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Medal of Honor: Allied Assault - Spearhead (PC) artwork

Medal of Honor: Allied Assault - Spearhead (PC) review


"Medal of Honor: Allied Assault, the first PC game of the popular Medal of Honor series, was one of the first World War II based shooters to really capture the feel of the war. With impressive graphics, incredible sound, and an emphasis on historical events rather than fictional stories, the game quickly captured the attention of gamers. Allied Assault basically started the World War II FPS subgenre that we have all come to love and hate. While the early games in the series w..."



Medal of Honor: Allied Assault, the first PC game of the popular Medal of Honor series, was one of the first World War II based shooters to really capture the feel of the war. With impressive graphics, incredible sound, and an emphasis on historical events rather than fictional stories, the game quickly captured the attention of gamers. Allied Assault basically started the World War II FPS subgenre that we have all come to love and hate. While the early games in the series were popular on the PlayStation, the franchise didn’t really take off until Allied Assault arrived on the scene and surprised everyone with realistic weaponry, expansive levels, and a variety of unique experiences, like operating anti-aircraft guns and strapping sticky bombs to tanks. It was a fun experience for sure, but it wasn’t perfect by any stretch of the imagination. While the game offered plenty of original challenges, at the end of the day, you were still a lone super-soldier charged with saving the world, just like you were in every other FPS game since Wolfenstein. Though the setting was different and the gameplay was a varied, at the end of the day, Allied Assault was every other FPS with a very fresh coat of paint.

The developers attempted to fix this “super-soldieritis” in the expansion pack to Allied Assault, Medal of Honor: Allied Assault – Spearhead. Many of the missions in the game place you on battlefields with a team of comrades, challenging you to defend captured points and secure strategic locations with a team of AI controlled soldiers. At the time, these developments were revolutionary, but ultimately, they failed in execution.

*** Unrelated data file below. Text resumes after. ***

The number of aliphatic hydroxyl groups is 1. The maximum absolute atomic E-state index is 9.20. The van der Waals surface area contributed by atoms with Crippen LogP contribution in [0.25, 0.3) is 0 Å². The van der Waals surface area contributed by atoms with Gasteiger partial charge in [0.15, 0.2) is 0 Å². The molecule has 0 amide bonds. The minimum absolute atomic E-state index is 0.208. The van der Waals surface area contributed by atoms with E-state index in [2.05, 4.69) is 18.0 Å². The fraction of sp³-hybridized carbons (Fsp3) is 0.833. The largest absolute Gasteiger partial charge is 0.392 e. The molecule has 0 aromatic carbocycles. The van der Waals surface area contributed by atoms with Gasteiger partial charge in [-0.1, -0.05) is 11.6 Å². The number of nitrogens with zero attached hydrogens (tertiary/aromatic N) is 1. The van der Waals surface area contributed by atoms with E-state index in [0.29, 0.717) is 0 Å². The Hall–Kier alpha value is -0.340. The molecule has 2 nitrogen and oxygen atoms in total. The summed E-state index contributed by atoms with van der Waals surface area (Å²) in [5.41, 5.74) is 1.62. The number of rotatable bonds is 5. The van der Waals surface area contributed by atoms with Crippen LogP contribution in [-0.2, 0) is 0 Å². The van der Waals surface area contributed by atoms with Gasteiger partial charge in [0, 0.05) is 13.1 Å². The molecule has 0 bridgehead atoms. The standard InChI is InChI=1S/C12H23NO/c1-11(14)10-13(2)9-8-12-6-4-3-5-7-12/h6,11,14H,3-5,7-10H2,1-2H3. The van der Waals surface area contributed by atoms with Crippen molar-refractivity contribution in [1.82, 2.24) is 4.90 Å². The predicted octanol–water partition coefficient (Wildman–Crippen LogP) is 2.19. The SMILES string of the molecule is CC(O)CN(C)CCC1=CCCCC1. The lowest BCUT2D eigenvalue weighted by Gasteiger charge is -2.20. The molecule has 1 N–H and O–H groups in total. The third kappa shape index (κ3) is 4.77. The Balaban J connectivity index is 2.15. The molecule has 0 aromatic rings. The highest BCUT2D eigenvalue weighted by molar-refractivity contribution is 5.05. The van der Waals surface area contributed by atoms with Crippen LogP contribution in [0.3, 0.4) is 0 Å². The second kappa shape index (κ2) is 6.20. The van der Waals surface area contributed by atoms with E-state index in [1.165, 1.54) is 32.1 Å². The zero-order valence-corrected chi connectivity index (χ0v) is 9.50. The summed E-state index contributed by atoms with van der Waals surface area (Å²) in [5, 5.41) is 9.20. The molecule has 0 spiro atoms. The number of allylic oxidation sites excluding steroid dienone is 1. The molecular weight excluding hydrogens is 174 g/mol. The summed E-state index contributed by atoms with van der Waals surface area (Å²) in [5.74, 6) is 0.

You're sent in to gain control of a German controlled town in one particular mission. You and your band of brothers begin raiding the German-infested town by clearing out some houses, a church, and a hotel. The idea of this kind of invasion is awesome. You and several other soldiers, opening up doors, clearing out rooms - this was really unique and new. However, it simply doesn’t work in Spearhead. In this particular mission, you cannot let your Captain die, but if you let your Captain fight, he will die. The solution to this problem, then, is to simply run as fast as you can, killing every Nazi before your Captain can get near them. Another mission parameter in an earlier level of Spearhead requires that most of your comrades survive. Again, I had to run ahead and kill everyone before my AI teammates could get in firing range of the enemy because if they did, they would die and I would lose the mission.

There are a few missions where you can actually fight alongside fellow soldiers, but your allies are ineffectual and don't ever seem to kill any enemies. I had a hard time telling if this was an AI issue or a design choice. It seems that your teammates only exist for aesthetic purposes and to ruin the mission for you. I found myself wondering if they just simply don’t kill because their AI is terrible or if the developers wanted to leave the killing to you. Judging by some pathfinding issues that also plague your fellow infantrymen, I'm going to assume their incompetence is an AI issue and not a design choice.

By the last of the three missions, the developers gave up on the idea of teamwork and chose to send you on a suicide mission in Berlin. Your mission is to invade Berlin, get past all of the city's defenses, and find a safe that contains a list of double agents. This mission requires you to destroy – single-handedly – several tanks take out a half-dozen machine gun nests, and snipe a dozen snipers hiding in the ruins of the city. The only way I beat this level was through constant quick-saving, which basically ruined the whole mission. This mission in particular would have benefited from a well-designed system of allies, but that system of allies is simply not in this game.

Spearhead isn’t always disappointing. One particular battle involves finding a medic for the Captain while your forest base is being shelled from far-off (in preparation for a German troop surge). You don’t actually kill any Germans during this sequence. Instead, you run from bunker to bunker, avoiding shells and timing your movements just right to avoid being destroyed by German artillery. Like the rest of the Spearhead, the mission isn’t perfect (when you’re hiding in bunkers and trenches you're invincible even as shells crash around you), but it’s very tense and challenging without being overly unfair like the Berlin mission.

All together, this is a game that really wants to succeed, but it’s simply before its time. It could have been great, but some poor design choices, like the way your allies cannot fall in battle, really ruin the experience. As it stands, Medal of Honor: Allied Assault - Spearhead has some fun moments, but at the end of the day, this short and very flawed expansion that is just not worth your time.

Rating: 6/10

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Community review by asherdeus (March 08, 2007)

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